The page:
Tiramisu CakeCourse: DessertCuisine: ItalianDifficulty: Medium
Tiramisu is famous Italian cake, whose name in Italian means “lift me up, cheer me up”. It was first made in the city of Siena, in the province of Tuscany, in Italy, in honor of the visit of the Grand Duke Cosimo Medici III. He really liked the cake and that’s why he brought the recipe to Florence. A large number of English artists and scientists lived and worked in Florence, who brought this recipe to England and the cake became even more popular there.
It is believed that today’s version of tiramisu was created in the restaurant “La Beccherie” in the town of Treviso, Veneto province, in the 60s.
There are stories that there was a brothel above this restaurant and that the ladies and courtesans who worked there needed something to “raise” them between numerous meetings and that is why this cake was named Tiramisu.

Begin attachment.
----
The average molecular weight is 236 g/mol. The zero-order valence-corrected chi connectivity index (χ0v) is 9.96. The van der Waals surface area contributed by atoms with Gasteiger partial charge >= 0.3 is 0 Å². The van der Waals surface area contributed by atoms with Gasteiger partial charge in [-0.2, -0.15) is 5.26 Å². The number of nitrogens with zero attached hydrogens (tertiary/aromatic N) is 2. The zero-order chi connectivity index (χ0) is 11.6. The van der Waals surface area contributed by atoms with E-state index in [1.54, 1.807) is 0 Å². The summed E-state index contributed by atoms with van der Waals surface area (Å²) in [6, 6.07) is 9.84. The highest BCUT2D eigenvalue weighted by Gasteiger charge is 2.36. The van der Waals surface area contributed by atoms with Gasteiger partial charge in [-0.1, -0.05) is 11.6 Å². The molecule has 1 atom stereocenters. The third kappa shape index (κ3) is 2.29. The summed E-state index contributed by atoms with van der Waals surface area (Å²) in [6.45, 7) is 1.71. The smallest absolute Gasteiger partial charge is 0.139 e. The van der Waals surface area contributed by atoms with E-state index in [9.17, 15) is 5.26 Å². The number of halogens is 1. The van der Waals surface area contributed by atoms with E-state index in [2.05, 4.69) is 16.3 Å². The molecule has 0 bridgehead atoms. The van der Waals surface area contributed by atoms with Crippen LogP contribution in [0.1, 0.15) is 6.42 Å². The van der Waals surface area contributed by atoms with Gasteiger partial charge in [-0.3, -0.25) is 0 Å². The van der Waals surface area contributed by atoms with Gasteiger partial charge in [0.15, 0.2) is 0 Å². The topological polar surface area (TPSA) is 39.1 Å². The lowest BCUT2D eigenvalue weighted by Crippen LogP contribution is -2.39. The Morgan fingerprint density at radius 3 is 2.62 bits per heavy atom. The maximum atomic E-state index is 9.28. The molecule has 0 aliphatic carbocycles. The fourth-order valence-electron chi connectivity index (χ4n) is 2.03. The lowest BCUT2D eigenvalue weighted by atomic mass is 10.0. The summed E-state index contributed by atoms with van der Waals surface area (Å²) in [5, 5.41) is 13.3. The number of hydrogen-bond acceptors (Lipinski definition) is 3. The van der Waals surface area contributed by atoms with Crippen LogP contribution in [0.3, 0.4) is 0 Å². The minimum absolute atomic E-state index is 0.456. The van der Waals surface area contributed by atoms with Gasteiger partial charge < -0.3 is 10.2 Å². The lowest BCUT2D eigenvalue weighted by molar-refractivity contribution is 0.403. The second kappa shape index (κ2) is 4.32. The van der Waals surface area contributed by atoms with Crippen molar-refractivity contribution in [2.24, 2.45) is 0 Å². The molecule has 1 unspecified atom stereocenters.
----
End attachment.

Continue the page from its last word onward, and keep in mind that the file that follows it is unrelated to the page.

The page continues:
However, now the food journalists Klara and Gigi Padovani claim that they have found a recipe from the 50s in the province of Friuli-Venezia Giulia. Now there is a gastronomic war between these provinces over whose tiramisu it is.
In America, this cake first became popular in San Francisco. The cake is now made all over the world and is one of the world’s most popular desserts, and there are several versions. In the beginning, it was made of light cream, and a few years ago mascarpone cheese was used.
500g of mascarpone
80g of powdered sugar
250g of sponge cake (savoiardi)
2 dcl of strong sweet coffee
2 dcl marsala or 1 dcl rum
100g of cocoa
- Separate the egg yolk and the egg white.
- Add a pinch of salt and sugar to the egg yolks until the mixture foams, then add the mascarpone and beat everything with a whisk.
- Separately beat the egg whites with a pinch of salt and pour them into the previous mixture. The cream is ready.
- Brew strong coffee.
- In another bowl, mix rum and cold coffee.
- Dip the biscuits and place them in the prepared dish.
- Pour the cream over it, then the cookies again and sprinkle cocoa over them.
- Cool before serving.